Saturday, October 9, 2010

Lotus - Not the carbs

It's rough only having three hours to work Saturday morning. The last time the Lotus ran poorly it was one carb -- the rear one -- with a stuck air piston. The difference was that this time it quit cold, while last time it limped along on two cylinders.

I pulled the spark plugs and they all looked wet. #1 looked especially bad, but not terrible. I cleaned them up but I'll look for new ones this week. N7Y.

I went through the Zenith Stromberg carburetors and they look perfect. Pistons dropped without sticking, no tears in the diaphragms. Definite odor of gas on the needles. Very clean.

In order to use the shop's remote starter switch I had to make an extension out of a quick disconnect terminal, because the Denso starter has a male terminal inside a hard plastic housing where the alligator clip on the switch couldn't reach. I should buy one and modify it. Anyway, without plugs the starter turned nicely on the car battery.

I stuck a phillips screwdriver into the #1 spark plug lead, held it close to one of the cam cover studs, and cranked. No spark. There was not enough time to raise the rear end, set TDC and tear into the distributor, so I gave it a quick wash, pushed it back outside and put on the cover. Besides, it could be the vintage 70's MSD box. Or the tach wiring. The coil. It's all about elimination, one step at a time.

It was not until later this evening that I realized that I forgot to turn on the ignition switch while checking for spark. Doh! Fooled by the remote starter. So the spark status is still undetermined.

Sunday, October 3, 2010

Great support from my pit crew

This will be a very odd entry. To start things off I changed my profile photo, from my Samurai Champloo character to a current, very plain head shot. At least it looks like me.

The big news is a schedule change. The shop will be closed on Sundays, leaving me only Saturday morning to work on cars. I'll just have to make the most of it.

My wife's Toyota Camry wagon finally died. I have been saying for months that the next big thing to go out will be the end. It turned out to be the steering rack, which I replaced once already. The reason it failed was the poor quality aftermarket parts that are available. The windshield wiper motor I replaced recently in the van is failing, same story. Hard to find quality parts these days.

For a replacement I have been focused on two cars, a BMW 5-series wagon, or a Honda Element. My wife was not excited about either, which is why we put off replacing the Toyota until it actually died. The key criteria was that she could put her road bike inside, without taking it apart, and she did not want a van or a big SUV. This car functions as our "nice" family car, and I thought it was time we showed up looking less like the Beverly Hillbillies.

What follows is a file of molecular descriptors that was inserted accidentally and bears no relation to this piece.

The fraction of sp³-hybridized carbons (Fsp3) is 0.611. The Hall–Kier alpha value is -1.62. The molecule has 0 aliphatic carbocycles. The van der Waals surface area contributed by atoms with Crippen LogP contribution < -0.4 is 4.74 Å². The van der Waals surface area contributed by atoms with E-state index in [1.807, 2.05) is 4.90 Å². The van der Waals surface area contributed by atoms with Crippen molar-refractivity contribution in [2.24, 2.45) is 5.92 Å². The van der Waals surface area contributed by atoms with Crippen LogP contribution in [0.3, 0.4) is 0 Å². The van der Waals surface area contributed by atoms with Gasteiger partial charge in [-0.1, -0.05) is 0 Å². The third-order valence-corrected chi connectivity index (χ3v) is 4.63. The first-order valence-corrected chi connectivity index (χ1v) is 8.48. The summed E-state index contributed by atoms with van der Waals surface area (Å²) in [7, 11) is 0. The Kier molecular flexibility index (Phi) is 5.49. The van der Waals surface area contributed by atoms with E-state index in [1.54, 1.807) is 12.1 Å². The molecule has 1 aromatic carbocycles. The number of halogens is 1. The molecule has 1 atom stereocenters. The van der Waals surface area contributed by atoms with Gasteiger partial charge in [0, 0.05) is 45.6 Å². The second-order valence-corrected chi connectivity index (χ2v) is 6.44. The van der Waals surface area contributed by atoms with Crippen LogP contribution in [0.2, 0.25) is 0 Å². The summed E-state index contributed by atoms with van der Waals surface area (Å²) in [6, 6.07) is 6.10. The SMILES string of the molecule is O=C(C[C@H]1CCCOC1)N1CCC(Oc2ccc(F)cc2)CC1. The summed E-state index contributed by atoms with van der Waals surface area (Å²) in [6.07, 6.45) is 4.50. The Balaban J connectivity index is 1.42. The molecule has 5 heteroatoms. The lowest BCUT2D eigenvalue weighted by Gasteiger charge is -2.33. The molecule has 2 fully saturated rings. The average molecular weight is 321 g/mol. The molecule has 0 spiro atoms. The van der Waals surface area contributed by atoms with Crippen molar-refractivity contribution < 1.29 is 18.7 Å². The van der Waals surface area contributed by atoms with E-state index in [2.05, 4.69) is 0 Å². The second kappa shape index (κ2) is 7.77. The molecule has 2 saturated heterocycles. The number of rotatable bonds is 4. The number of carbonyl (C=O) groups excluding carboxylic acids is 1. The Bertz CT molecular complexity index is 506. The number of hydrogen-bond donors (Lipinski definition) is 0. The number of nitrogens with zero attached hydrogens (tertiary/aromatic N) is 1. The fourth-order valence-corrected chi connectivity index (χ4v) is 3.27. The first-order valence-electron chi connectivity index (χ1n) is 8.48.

The Toyota died Monday before last, at Costco. I had it towed back to our place for troubleshooting. When I determined it was the rack I jumped on Craigslist and confirmed what I already knew, there were no suitable 5-series wagons for sale. A nice one in Kona, but too much hassle to bring it home (you can't drive across the ocean). A couple of nice Elements, one real pretty but manual and I want an automatic. Then I stumbled upon a Subaru Legacy wagon. My wife has always had a thing for Foresters and the Legacy wagon. 2001, a little older than I wanted, but when I went to see it I could tell at once that this was an extremely clean, well kept car, worth every penny. Got a great deal on it, too, so all the better.

I decided to donate the Toyota to the shop. Yesterday was the day to tow it in, which they do for free. The Lotus needed a safety check, so my first Saturday would be getting those things done.

The last time I drove the Lotus I noticed the brakes were dragging. This has always been an issue with this car, due to a problem with the design of the rear brakes. The fix is to ratchet back the adjusters by hand. I did that, got the paperwork in order, and drove out to the shop. Passed the inspection without a hitch. The tow truck was supposed to follow me home, hook up the Toyota, and that would be my day. Just as we were about to get onto the freeway the Lotus quit. I rolled to a stop on the shoulder with the tow truck behind me, and after a quick check to make sure the primary wire had not fallen off of the distributor (that has happened before) and that the Holly fuel pump was still running (it was) we towed it back to the shop. It was funny to see; we left with the tow truck following me and returned a few minutes latter with the tow truck towing me.

I am almost certain the problem is with the carburetors. The air pistons get sticky. Old age. I'll figure it out next Saturday.

We did get the Toyota, so my wife can park in our stall, but the Lotus is still at the shop and nothing got done on the E9. The strange thing is I had my phone with me but never thought to take some pictures of all this. I should hand in my journalist card.